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Winnipeg – The Canadian Museum of Human Rights by Ann Treacy
April 8, 2016, 3:51 pm
Filed under: Winnipeg

Lily and I are in Winnipeg looking at colleges. Yay! It’s only a 7 hour drive from home. It’s a very easy drive so here we are. We’re going to check out the universities today – but yesterday we went to check out the Canadian Museum of Human Rights. First impressions – the people are so kind and the building is amazing.

We only had an hour so we had to rush but we started at the top – the palm-sweat inducing top of tower of the glass building and made our way down. I think we found the sections on the Native communities most striking. There’s a Witness Blanket, which isn’t really a blanket, it’s a like a shelf of favorite, lost or forgotten items that is inspired by a woven blanket. It’s includes patterns like a quit and has the feeling of memory that you might get looking at a family quilt.

It is created in memory of the Native children who were taken from their homes and sent to boarding schools. A terrible atrocity that tears apart families and causes a people to lose a language, which I think is a big step toward erasing a memory of a people. How do you remember when your words are gone?

Contributions to The Witness Blanket were donated by residential school survivors and their families, band offices, friendship centers and governments. Other items were reclaimed from former residential school sites. Those responsible for the school system – churches and the Canadian federal government – have also donated pieces for this installation as a gesture towards reconciliation.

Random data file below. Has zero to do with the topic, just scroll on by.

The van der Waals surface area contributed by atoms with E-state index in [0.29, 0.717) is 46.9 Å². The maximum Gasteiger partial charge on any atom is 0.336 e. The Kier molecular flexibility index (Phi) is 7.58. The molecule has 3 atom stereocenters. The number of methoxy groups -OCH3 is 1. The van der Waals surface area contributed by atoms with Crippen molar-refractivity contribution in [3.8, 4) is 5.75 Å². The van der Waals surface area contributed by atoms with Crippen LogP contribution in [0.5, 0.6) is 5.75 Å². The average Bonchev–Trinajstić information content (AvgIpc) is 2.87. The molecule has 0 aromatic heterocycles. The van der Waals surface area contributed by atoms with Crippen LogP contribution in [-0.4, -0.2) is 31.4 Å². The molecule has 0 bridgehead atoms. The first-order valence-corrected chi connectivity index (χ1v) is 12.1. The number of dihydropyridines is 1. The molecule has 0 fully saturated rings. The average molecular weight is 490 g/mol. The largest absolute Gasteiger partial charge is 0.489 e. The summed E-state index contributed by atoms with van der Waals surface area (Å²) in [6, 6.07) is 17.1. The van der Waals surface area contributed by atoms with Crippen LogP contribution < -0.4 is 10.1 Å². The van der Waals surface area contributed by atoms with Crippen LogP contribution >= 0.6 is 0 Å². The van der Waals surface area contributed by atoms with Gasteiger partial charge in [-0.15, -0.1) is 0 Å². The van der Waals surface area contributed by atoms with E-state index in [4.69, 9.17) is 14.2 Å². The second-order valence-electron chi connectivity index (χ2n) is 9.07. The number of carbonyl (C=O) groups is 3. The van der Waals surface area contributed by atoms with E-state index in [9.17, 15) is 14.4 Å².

The museum itself is filled with tremendous information – mostly the brave people who speak up and act up for human rights. Lily asked a good question about why we know so much about the Holocaust and so little about terrible events in other parts of the world – generally non-Western areas. It’s a god question that answers itself. This museum is clearly one step in changing that. With the advent of the Internet and increasing access to broadband I think we have no excuse to learn more about what has happened in different parts of the world and sadly what is still going on.

On a lighter note, the people were amazing. We talked to one museum worker who met Hillary Clinton at the Museum. He gave Lily some tips on how to get a job there when she comes up for school. And one very lovely young women gave us a bird eye tour of the city from the tower. I asked if she would give us the 2-minute rundown of what we were seeing. She did much better and pointed out everything a future student might need to know – from where to hand deliver your water payment if your bill was late to where to get a tattoo or fun dinner. Which led us to a very tasty dinner at Deseo Bistro. They found a way to split the gnocchi so that Lily (veggie) and I (meat lover) were both happen. (Also a tribute to the power of bacon!)

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